In recent months, COVID-19 has roiled the worldwide economy, leading to significant job losses and skyrocketing unemployment numbers. Unemployment soared to 14.7 percent in the United States in April with 20.7 million jobs lost that month. The previous month saw the loss of 1.4 million jobs.
May’s job report brought some positive news for the U.S. market. The U.S. Bureau of Labor Statistics announced that 2.5 million jobs had been added in May – the largest monthly gain since the bureau began collecting employment data in 1939.
As a result, the U.S. unemployment rate decreased by 1. 4 points, bringing the national average to 13.3 percent for May. In total, there are approximately 21 million unemployed individuals in the United States, a decrease of 2.1 million from April.
“Today’s report shows much higher job creation and lower unemployment than expected, reflecting that the re-opening of the economy in May was earlier, and more robust, than projected. Millions of Americans are still out of work, and the Department remains focused on bringing Americans safely back to work and helping States deliver unemployment benefits to those who need them. However, it appears the worst of the coronavirus’s impact on the nation’s job markets is behind us,” U.S. Secretary of Labor Eugene Scalia said in a statement.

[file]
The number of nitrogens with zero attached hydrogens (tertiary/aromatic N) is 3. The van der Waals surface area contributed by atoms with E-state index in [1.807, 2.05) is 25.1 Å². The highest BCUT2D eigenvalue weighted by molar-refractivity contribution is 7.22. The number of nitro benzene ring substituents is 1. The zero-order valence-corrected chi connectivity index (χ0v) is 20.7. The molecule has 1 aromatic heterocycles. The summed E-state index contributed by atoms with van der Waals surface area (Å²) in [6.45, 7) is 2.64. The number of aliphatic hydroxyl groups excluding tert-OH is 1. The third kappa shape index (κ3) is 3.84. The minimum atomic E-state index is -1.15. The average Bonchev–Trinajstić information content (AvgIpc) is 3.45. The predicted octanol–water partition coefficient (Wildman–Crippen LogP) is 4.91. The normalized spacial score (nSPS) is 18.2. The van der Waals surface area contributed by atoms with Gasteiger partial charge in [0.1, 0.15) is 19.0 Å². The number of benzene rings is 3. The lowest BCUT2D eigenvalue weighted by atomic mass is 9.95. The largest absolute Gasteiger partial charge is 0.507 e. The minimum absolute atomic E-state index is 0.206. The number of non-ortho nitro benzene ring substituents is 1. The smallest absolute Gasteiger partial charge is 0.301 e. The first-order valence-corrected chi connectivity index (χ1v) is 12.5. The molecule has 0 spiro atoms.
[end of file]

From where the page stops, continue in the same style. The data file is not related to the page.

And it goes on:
The biggest job markets that showed increases in employment were the leisure and hospitality,
construction, education and health services, and retail trade sectors. However, the government sector’s employment numbers are continuing to decline.
Temporary layoffs also decreased in May. This number declined by 2.7 million to 15.3 million during May. The bureau reported in April that 16.2 million individuals had experienced temporary layoffs that month.
Following the release of the jobs report, the stock market surged. As of noon, the Dow Jones Industrial Average had shot up 926.80 points or 3.53 percent. On Thursday, June 4, the Dow Jones closed at 26,281.89 points, but when the market opened, the Dow Jones moved up to 26,836.80 points by 9:30 a.m. and was sitting at 27,218.73 points as of 11:50 a.m.
Data on Arkansas’ unemployment rate for May is currently unavailable. The state reported an average unemployment rate of 10.2 percent in April. The counties with the lowest unemployment included Arkansas County (5.1 percent), Madison County (5.8 percent), Scott County (6.2 percent), and Calhoun County, Prairie County and Yell County, all with 7.4 percent. The counties with the highest unemployment rates were Cleburne County (16 percent), Garland County (15.3 percent), Chicot County (14 percent), Phillips County (13.9 percent), and Crittenden County (13.9 percent).